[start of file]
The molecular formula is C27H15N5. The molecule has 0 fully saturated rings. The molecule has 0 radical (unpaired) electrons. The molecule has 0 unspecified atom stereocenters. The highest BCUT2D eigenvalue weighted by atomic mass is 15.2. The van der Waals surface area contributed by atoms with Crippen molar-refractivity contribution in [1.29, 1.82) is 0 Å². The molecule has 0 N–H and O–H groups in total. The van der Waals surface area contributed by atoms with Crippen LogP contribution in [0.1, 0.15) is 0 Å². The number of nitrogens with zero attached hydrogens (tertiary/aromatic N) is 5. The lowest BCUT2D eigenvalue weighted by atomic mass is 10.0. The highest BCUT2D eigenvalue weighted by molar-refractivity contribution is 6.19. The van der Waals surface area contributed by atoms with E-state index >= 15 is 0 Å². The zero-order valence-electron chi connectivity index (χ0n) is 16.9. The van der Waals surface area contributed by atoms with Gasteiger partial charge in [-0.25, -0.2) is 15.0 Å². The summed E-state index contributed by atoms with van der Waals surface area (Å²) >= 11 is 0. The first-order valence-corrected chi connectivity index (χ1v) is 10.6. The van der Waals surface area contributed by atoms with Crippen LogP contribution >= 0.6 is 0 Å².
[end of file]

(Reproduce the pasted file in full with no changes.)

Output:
The molecular formula is C27H15N5. The molecule has 0 fully saturated rings. The molecule has 0 radical (unpaired) electrons. The molecule has 0 unspecified atom stereocenters. The highest BCUT2D eigenvalue weighted by atomic mass is 15.2. The van der Waals surface area contributed by atoms with Crippen molar-refractivity contribution in [1.29, 1.82) is 0 Å². The molecule has 0 N–H and O–H groups in total. The van der Waals surface area contributed by atoms with Crippen LogP contribution in [0.1, 0.15) is 0 Å². The number of nitrogens with zero attached hydrogens (tertiary/aromatic N) is 5. The lowest BCUT2D eigenvalue weighted by atomic mass is 10.0. The highest BCUT2D eigenvalue weighted by molar-refractivity contribution is 6.19. The van der Waals surface area contributed by atoms with E-state index >= 15 is 0 Å². The zero-order valence-electron chi connectivity index (χ0n) is 16.9. The van der Waals surface area contributed by atoms with Gasteiger partial charge in [-0.25, -0.2) is 15.0 Å². The summed E-state index contributed by atoms with van der Waals surface area (Å²) >= 11 is 0. The first-order valence-corrected chi connectivity index (χ1v) is 10.6. The van der Waals surface area contributed by atoms with Crippen LogP contribution >= 0.6 is 0 Å².